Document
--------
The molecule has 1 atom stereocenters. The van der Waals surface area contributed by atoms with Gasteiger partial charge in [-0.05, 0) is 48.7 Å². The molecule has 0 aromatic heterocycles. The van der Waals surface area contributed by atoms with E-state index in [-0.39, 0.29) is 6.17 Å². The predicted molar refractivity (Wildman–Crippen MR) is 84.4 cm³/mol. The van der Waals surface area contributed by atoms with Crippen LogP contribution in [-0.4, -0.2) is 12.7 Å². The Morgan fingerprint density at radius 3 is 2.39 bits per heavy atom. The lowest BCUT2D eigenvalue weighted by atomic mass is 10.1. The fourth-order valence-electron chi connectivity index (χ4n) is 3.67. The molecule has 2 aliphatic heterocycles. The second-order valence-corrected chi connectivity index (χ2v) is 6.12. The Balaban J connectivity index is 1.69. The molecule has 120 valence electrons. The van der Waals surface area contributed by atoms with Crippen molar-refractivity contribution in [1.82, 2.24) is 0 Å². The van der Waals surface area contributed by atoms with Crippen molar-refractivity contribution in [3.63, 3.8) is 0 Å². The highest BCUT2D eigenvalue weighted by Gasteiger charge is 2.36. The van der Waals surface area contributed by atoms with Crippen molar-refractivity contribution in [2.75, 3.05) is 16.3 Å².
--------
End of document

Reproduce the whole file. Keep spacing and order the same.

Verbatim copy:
The molecule has 1 atom stereocenters. The van der Waals surface area contributed by atoms with Gasteiger partial charge in [-0.05, 0) is 48.7 Å². The molecule has 0 aromatic heterocycles. The van der Waals surface area contributed by atoms with E-state index in [-0.39, 0.29) is 6.17 Å². The predicted molar refractivity (Wildman–Crippen MR) is 84.4 cm³/mol. The van der Waals surface area contributed by atoms with Crippen LogP contribution in [-0.4, -0.2) is 12.7 Å². The Morgan fingerprint density at radius 3 is 2.39 bits per heavy atom. The lowest BCUT2D eigenvalue weighted by atomic mass is 10.1. The fourth-order valence-electron chi connectivity index (χ4n) is 3.67. The molecule has 2 aliphatic heterocycles. The second-order valence-corrected chi connectivity index (χ2v) is 6.12. The Balaban J connectivity index is 1.69. The molecule has 120 valence electrons. The van der Waals surface area contributed by atoms with Crippen molar-refractivity contribution in [1.82, 2.24) is 0 Å². The van der Waals surface area contributed by atoms with Crippen molar-refractivity contribution in [3.63, 3.8) is 0 Å². The highest BCUT2D eigenvalue weighted by Gasteiger charge is 2.36. The van der Waals surface area contributed by atoms with Crippen molar-refractivity contribution in [2.75, 3.05) is 16.3 Å².